Matthew is a Research Fellow researching energy technology innovation at the Centre for Environmental Policy. His research explores the conditions that can accelerate the development and deployment of innovative energy technologies with the potential to address critical challenges facing the global energy sector, such as climate change, energy security and fuel poverty. His work currently focuses on heat pump and wave energy technology innovation.
Matthew works as a Research Fellow for the RCUK Energy Strategy Fellowship, as part of a team being led by Prof. Jim Skea. The team are currently engaged with their research programme, working to a) map out systems of energy innovation for a range of countries and technologies; b) measure the effectiveness of these different arrangements; and c) compare these different approaches with a view to learning lessons for successful energy research and innovation policy.
Five technology case studies form the empirical basis of the work. These cover: wind energy; heat pumps; smart grids; unconventional gas and wave energy. While systems of innovation may not best be defined by national boundaries, research will be conducted in selected countries including the UK, Germany, Finland, the US, China and South Korea, as well as the EU. Matthew is currently leading on the UK and Finland country case studies and the heat pumps and wave energy technology case studies.
Prior to taking his post at Imperial College in 2012 Matthew undertook a PhD thesis at the Sustainability Research Institute at the University of Leeds, titled the Co-evolution of innovative business models and sustainability transitions: The case of the Energy Service Company (ESCo) model and the UK energy system. Here he explored the role sustainable energy business models play in transitions to sustainable energy systems, by examining the co-evolutionary relationship between organisations adopting such business models and the various dimensions that make up the energy system within which these organisations operate. Specifically, the research examined the coevolutionary relationship between the UK ESCo business model and the wider energy system.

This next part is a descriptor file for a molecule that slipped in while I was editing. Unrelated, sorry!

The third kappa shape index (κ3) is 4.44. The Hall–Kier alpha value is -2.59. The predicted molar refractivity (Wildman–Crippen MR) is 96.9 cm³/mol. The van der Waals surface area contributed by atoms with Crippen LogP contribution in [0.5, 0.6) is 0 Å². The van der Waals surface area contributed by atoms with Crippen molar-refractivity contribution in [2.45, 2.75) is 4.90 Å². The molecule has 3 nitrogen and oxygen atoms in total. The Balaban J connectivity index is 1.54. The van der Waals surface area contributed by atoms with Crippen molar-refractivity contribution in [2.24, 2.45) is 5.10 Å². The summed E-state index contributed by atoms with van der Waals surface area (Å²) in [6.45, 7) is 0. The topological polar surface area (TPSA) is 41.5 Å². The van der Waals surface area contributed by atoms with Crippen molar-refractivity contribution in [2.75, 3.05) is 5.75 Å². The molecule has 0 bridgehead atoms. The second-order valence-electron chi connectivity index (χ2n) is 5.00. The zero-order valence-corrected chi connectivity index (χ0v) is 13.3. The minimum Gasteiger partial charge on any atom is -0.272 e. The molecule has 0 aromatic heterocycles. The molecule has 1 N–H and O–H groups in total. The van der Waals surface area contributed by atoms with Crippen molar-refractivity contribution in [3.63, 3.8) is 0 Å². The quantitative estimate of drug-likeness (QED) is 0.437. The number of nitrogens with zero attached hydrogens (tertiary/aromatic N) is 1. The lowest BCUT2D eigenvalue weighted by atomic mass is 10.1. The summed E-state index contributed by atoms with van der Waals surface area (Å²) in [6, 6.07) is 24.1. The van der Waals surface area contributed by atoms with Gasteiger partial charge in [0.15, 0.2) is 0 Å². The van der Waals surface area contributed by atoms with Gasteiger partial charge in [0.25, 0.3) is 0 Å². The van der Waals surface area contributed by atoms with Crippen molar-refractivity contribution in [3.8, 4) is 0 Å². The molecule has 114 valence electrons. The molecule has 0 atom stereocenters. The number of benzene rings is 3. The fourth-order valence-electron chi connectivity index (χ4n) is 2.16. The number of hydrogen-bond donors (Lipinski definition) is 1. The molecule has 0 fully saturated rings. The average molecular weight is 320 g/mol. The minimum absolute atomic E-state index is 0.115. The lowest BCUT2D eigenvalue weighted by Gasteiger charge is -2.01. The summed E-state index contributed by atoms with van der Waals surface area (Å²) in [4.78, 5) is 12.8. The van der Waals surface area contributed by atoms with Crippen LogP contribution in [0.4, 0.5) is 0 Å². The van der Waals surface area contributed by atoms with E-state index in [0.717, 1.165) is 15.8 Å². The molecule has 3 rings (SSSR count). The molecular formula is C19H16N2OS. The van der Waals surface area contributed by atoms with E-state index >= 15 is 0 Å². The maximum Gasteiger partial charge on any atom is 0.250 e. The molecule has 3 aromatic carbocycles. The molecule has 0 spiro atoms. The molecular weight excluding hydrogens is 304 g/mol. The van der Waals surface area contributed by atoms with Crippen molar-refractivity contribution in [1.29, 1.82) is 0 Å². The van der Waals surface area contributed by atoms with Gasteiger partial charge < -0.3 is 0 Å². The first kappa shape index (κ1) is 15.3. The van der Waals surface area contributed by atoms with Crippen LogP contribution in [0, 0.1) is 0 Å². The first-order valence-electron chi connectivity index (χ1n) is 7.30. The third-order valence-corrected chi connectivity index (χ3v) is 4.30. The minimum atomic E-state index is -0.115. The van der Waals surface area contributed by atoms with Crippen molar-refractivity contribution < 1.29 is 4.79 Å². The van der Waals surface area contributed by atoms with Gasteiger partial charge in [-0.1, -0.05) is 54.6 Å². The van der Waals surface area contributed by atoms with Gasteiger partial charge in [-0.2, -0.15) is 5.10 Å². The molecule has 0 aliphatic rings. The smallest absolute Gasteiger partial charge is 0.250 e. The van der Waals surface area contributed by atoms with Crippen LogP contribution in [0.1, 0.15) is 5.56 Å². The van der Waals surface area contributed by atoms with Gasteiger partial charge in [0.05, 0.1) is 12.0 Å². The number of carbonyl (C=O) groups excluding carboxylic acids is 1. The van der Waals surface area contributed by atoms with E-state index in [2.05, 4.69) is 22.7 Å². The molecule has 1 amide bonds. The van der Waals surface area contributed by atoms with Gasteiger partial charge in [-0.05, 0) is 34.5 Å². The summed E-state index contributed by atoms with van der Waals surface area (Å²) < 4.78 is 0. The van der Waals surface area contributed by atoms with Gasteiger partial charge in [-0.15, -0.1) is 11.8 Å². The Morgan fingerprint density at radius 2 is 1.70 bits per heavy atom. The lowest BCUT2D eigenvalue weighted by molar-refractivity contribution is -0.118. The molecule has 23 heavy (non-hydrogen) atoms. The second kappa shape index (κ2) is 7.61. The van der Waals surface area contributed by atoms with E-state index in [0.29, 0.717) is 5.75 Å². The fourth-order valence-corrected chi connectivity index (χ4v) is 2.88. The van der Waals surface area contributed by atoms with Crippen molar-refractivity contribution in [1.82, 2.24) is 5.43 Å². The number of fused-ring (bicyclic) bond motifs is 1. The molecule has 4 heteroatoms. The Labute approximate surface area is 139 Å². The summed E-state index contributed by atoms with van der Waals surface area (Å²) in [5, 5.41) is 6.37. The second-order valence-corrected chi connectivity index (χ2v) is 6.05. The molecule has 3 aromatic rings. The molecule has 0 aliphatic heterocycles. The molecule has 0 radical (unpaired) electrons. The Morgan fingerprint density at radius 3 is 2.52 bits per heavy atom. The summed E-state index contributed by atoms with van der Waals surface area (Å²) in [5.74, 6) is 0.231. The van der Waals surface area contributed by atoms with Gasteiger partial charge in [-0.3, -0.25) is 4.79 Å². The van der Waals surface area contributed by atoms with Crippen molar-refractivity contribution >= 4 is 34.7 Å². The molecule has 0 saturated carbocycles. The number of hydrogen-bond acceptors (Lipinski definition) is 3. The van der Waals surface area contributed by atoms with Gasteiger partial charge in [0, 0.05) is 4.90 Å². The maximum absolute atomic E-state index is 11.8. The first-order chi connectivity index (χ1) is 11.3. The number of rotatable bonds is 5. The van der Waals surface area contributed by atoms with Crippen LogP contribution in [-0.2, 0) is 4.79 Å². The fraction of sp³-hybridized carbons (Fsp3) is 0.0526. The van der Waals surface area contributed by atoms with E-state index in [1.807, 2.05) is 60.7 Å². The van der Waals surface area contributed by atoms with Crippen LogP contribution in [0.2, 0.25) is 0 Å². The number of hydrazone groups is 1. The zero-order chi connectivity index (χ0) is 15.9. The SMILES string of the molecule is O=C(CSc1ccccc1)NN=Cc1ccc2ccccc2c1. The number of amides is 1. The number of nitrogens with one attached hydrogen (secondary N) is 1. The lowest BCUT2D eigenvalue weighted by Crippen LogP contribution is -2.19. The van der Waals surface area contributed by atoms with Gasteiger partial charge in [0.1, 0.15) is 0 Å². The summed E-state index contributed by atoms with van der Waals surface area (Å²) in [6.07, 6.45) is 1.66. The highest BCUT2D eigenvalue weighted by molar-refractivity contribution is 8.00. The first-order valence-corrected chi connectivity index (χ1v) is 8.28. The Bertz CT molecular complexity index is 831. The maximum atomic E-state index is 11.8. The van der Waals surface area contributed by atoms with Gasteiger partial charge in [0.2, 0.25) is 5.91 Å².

During his time at Leeds Matthew also worked on the EPSRC funded project Future Energy Decision-Making for Cities—Can Complexity Science Rise to the Challenge?, where he primarily examined the types of intervention Local Authorities could undertake to promote sustainable energy practices in their local area. Additionally, prior to and during his PhD, Matthew also worked for AECOM as a consultant on Energy from Waste (EfW) and sustainable waste management projects.
RCUK Energy Strategy Fellowship (EPSRC 2012 - 2017)
PhD thesis supervisor
PhD co-supervisor for Rui Hu at the Centre for Environmental Policy. Provisional project title is The Effectiveness of the Chinese Innovation System for Sustainable Energy.
Masters thesis supervisor
- Niko Graspas titled Success or Failure - Examining the factors key to the success ofinnovative “smart” energy startups in the UK
- Xavier Hansen titled Multiple counting - multiple benefit? The effects of potential European transport fuel policy changes on the electrolysis industry (Distinction).
Seminars and lectures for both the Environmental Technology and Sustainable Energy Futures MSc courses at Imperial College. Focus on sustainable energy business, policy and technology.
Consultant for Imperial Consultants, delivering projects for example on behalf of the UK Energy Research Centre and the European Climate Foundation.
Parallel session convenor for the international Our Common Future Under Climate Change conference ahead of UNFCCC’s COP21 in Paris, 2015.
Reviewer for international research journals such as Energy Policy; Journal of Cleaner Production; Energy Efficiency; and Organisation and Environment.
Fellow of the Higher Education Academy (application pending)
Fellow of the Royal Geographical Society (membership of Energy Geographies Working Group pending)
Hannon M, 2015, Raising the temperature of the UK heat pump market: Learning lessons from Finland, Energy Policy, Vol:85, ISSN:0301-4215, Pages:369-375
Hannon M, Foxon TJ, Gale WF, 2015, ‘Demand pull’ government policies to support Product-Service System activity: the case of Energy Service Companies (ESCos) in the UK, Journal of Cleaner Production, Vol:108, ISSN:0959-6526, Pages:900-915